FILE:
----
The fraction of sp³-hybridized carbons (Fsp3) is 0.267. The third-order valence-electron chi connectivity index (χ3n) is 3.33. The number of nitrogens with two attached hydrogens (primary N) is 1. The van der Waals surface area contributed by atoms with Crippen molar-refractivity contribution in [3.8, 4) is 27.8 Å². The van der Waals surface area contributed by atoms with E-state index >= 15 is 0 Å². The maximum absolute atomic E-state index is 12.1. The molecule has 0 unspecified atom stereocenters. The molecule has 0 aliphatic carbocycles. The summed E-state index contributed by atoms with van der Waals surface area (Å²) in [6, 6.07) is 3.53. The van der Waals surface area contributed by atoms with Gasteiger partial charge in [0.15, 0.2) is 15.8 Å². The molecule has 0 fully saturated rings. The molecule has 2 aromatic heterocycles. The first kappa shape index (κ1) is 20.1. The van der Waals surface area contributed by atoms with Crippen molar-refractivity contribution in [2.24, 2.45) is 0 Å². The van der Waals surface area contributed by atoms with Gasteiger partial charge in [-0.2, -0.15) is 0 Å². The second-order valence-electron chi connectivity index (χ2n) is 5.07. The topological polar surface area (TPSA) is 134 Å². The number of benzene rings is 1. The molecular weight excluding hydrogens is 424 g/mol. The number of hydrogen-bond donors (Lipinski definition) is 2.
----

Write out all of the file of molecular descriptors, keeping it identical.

The fraction of sp³-hybridized carbons (Fsp3) is 0.267. The third-order valence-electron chi connectivity index (χ3n) is 3.33. The number of nitrogens with two attached hydrogens (primary N) is 1. The van der Waals surface area contributed by atoms with Crippen molar-refractivity contribution in [3.8, 4) is 27.8 Å². The van der Waals surface area contributed by atoms with E-state index >= 15 is 0 Å². The maximum absolute atomic E-state index is 12.1. The molecule has 0 unspecified atom stereocenters. The molecule has 0 aliphatic carbocycles. The summed E-state index contributed by atoms with van der Waals surface area (Å²) in [6, 6.07) is 3.53. The van der Waals surface area contributed by atoms with Gasteiger partial charge in [0.15, 0.2) is 15.8 Å². The molecule has 0 fully saturated rings. The molecule has 2 aromatic heterocycles. The first kappa shape index (κ1) is 20.1. The van der Waals surface area contributed by atoms with Crippen molar-refractivity contribution in [2.24, 2.45) is 0 Å². The van der Waals surface area contributed by atoms with Gasteiger partial charge in [-0.2, -0.15) is 0 Å². The second-order valence-electron chi connectivity index (χ2n) is 5.07. The topological polar surface area (TPSA) is 134 Å². The number of benzene rings is 1. The molecular weight excluding hydrogens is 424 g/mol. The number of hydrogen-bond donors (Lipinski definition) is 2.